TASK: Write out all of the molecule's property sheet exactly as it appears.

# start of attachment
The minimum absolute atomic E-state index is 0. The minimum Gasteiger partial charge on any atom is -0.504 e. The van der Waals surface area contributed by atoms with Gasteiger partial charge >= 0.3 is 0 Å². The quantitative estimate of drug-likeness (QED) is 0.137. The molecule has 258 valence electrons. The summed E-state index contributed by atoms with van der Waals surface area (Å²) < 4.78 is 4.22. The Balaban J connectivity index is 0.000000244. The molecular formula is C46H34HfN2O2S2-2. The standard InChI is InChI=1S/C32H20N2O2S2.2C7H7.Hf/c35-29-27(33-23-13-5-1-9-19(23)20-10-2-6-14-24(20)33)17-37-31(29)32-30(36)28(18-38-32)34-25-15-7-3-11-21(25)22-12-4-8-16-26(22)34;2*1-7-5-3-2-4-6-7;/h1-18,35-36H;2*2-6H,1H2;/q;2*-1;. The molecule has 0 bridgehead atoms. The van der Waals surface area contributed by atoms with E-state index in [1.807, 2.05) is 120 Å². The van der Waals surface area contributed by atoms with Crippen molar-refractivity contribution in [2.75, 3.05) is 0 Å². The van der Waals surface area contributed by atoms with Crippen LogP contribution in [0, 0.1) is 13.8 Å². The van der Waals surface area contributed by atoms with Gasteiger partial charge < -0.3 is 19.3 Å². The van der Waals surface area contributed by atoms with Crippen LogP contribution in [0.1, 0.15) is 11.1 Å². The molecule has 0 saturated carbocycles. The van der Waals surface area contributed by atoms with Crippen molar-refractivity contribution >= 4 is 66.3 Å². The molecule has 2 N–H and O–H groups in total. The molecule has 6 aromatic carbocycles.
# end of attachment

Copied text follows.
The minimum absolute atomic E-state index is 0. The minimum Gasteiger partial charge on any atom is -0.504 e. The van der Waals surface area contributed by atoms with Gasteiger partial charge >= 0.3 is 0 Å². The quantitative estimate of drug-likeness (QED) is 0.137. The molecule has 258 valence electrons. The summed E-state index contributed by atoms with van der Waals surface area (Å²) < 4.78 is 4.22. The Balaban J connectivity index is 0.000000244. The molecular formula is C46H34HfN2O2S2-2. The standard InChI is InChI=1S/C32H20N2O2S2.2C7H7.Hf/c35-29-27(33-23-13-5-1-9-19(23)20-10-2-6-14-24(20)33)17-37-31(29)32-30(36)28(18-38-32)34-25-15-7-3-11-21(25)22-12-4-8-16-26(22)34;2*1-7-5-3-2-4-6-7;/h1-18,35-36H;2*2-6H,1H2;/q;2*-1;. The molecule has 0 bridgehead atoms. The van der Waals surface area contributed by atoms with E-state index in [1.807, 2.05) is 120 Å². The van der Waals surface area contributed by atoms with Crippen molar-refractivity contribution in [2.75, 3.05) is 0 Å². The van der Waals surface area contributed by atoms with Crippen LogP contribution in [0, 0.1) is 13.8 Å². The van der Waals surface area contributed by atoms with Gasteiger partial charge < -0.3 is 19.3 Å². The van der Waals surface area contributed by atoms with Crippen LogP contribution in [0.1, 0.15) is 11.1 Å². The molecule has 0 saturated carbocycles. The van der Waals surface area contributed by atoms with Crippen molar-refractivity contribution >= 4 is 66.3 Å². The molecule has 2 N–H and O–H groups in total. The molecule has 6 aromatic carbocycles.